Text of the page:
While fans are still wondering whether or not Daniel Craig will return as 007, the James Bond franchise faces another big change. Sony Pictures' distribution and marketing agreement with MGM and Eon Productions ended after the divisive 2015 film Spectre, with the rights now currently up for grabs. A new report claims that Sony is one of five studios who are vying to get the rights for one of the longest-running franchises of all time.
The New York Times reports that Sony Pictures, Warner Bros., Universal Pictures, 20th Century Fox and Megan Ellison's Annapurna Pictures is now in the running, with both Disney and Paramount bowing out of the proceedings. On Tuesday, Sony brought in CEO Kazuo Hirai to help with the studio's pitch, which emphasized their decade-long tradition of 007 movies. Their pitch was even made on a soundstage, on a set re-created from the very first James Bond movie, Dr. No, which was released in the U.S. in 1963.
While no specific details were given regarding the deal, this report claims that it will pay the studios, "surprisingly little," with MGM and Eon only offering a one-movie deal at this time. Sony's deal covered four movies, 2006's Casino Royale ($599 million worldwide), 2008's Quantum of Solace ($586 million worldwide), Skyfall ($1.1 billion worldwide) and Spectre ($880.6 million worldwide). MGM is owned by private equity firms like Anchorage Capital Partners, and the studio reportedly wants to keep its options open as they consider either selling the studio, or going public. While casting hasn't been discussed at these meetings, the hope is that Daniel Craig will return as 007 for at least one more movie.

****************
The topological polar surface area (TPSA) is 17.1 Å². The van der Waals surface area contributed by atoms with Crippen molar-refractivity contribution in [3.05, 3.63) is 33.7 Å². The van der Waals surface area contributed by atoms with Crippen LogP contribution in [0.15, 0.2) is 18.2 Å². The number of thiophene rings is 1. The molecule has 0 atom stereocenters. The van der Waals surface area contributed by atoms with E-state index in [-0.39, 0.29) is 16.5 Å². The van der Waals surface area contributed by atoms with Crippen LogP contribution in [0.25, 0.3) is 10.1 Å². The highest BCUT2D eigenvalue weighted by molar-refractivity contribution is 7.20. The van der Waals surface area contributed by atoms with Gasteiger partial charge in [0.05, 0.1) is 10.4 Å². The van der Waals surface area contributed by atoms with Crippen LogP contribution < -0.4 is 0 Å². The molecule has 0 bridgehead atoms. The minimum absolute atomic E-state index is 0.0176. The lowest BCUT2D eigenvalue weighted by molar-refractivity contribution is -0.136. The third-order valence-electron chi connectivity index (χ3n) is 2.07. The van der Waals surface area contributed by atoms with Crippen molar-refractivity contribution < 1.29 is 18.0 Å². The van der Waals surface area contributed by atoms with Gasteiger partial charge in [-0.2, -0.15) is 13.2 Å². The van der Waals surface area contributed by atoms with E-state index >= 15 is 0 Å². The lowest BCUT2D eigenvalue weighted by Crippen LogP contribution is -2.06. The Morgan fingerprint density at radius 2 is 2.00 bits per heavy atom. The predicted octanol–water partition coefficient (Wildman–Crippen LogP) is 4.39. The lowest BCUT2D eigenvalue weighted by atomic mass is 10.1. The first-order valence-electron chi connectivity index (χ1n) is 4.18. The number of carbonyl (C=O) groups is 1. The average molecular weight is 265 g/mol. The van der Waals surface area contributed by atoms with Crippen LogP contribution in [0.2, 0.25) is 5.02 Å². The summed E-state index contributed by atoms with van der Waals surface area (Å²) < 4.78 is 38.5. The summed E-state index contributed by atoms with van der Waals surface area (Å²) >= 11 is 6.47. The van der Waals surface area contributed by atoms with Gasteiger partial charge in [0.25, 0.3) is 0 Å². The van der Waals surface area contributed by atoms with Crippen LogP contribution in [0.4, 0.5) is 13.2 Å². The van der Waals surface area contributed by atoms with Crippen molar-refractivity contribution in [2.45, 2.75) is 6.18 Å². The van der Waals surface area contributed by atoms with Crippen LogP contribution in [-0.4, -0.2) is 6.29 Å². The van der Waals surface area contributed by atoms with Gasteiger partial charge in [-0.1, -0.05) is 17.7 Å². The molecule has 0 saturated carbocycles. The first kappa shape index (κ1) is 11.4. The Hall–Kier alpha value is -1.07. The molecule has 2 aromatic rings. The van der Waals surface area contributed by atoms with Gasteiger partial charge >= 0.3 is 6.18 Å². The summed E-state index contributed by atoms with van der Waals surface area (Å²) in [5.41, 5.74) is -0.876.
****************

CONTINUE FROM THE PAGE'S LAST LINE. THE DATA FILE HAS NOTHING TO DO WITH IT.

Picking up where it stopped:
A report surfaced last year that Daniel Craig was offered a whopping $150 million by Sony Pictures to star in two more James Bond movies, but that was never confirmed. Daniel Craig has starred in the past four Bond movies, but if he stars in a fifth movie, he will have secured the third longest tenure in franchise history, behind both Roger Moore, who starred in seven Bond movies, and Sean Connery, who starred in six. Still, his place in franchise history is quite secure, starring in the four highest-grossing movies in franchise history, including the only one to crack $1 billion worldwide, Skyfall.
This new report claims that under Sony's previous agreement, the studio paid 50% of the production costs, with MGM and Eon picking up the other half, but Sony would only get 25% of the profits. Sony also had to pay tens of millions of dollars to market the movies, which were not recouped. As for the new Bond movie, if Daniel Craig does agree to return as 007, the actor does have an opening in his schedule that would allow him to start production presumably sometime this year. We also reported last week that Jeffrey Wright, who played Felix Leiter in Casino Royale and Quantum of Solace, teased on social media that he may be returning to reprise his role in James Bond 25, but that has yet to be confirmed. Once the studio has a new distribution home, hopefully we'l find out more about this long-awaited 007 movie.